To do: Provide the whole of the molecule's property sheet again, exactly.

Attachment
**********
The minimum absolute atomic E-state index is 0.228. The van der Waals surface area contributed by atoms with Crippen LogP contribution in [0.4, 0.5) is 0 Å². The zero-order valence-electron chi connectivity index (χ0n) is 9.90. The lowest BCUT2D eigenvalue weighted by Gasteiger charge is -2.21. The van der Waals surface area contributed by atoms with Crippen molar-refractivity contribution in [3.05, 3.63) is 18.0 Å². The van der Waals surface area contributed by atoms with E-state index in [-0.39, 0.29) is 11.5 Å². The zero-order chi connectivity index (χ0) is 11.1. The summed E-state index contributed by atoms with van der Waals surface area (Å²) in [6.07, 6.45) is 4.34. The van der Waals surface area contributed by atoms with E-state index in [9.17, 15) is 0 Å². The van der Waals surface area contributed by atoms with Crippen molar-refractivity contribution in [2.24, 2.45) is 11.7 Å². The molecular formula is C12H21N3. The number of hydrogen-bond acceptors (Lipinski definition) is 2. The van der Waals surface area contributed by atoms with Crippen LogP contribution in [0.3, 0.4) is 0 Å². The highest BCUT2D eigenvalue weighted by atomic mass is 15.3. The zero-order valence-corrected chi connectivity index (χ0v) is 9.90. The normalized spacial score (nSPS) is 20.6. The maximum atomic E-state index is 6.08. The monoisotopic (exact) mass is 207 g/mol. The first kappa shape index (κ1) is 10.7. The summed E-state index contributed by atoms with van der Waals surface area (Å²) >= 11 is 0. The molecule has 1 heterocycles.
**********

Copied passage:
The minimum absolute atomic E-state index is 0.228. The van der Waals surface area contributed by atoms with Crippen LogP contribution in [0.4, 0.5) is 0 Å². The zero-order valence-electron chi connectivity index (χ0n) is 9.90. The lowest BCUT2D eigenvalue weighted by Gasteiger charge is -2.21. The van der Waals surface area contributed by atoms with Crippen molar-refractivity contribution in [3.05, 3.63) is 18.0 Å². The van der Waals surface area contributed by atoms with E-state index in [-0.39, 0.29) is 11.5 Å². The zero-order chi connectivity index (χ0) is 11.1. The summed E-state index contributed by atoms with van der Waals surface area (Å²) in [6.07, 6.45) is 4.34. The van der Waals surface area contributed by atoms with E-state index in [9.17, 15) is 0 Å². The van der Waals surface area contributed by atoms with Crippen molar-refractivity contribution in [2.24, 2.45) is 11.7 Å². The molecular formula is C12H21N3. The number of hydrogen-bond acceptors (Lipinski definition) is 2. The van der Waals surface area contributed by atoms with Crippen LogP contribution in [0.3, 0.4) is 0 Å². The highest BCUT2D eigenvalue weighted by atomic mass is 15.3. The zero-order valence-corrected chi connectivity index (χ0v) is 9.90. The normalized spacial score (nSPS) is 20.6. The maximum atomic E-state index is 6.08. The monoisotopic (exact) mass is 207 g/mol. The first kappa shape index (κ1) is 10.7. The summed E-state index contributed by atoms with van der Waals surface area (Å²) >= 11 is 0. The molecule has 1 heterocycles.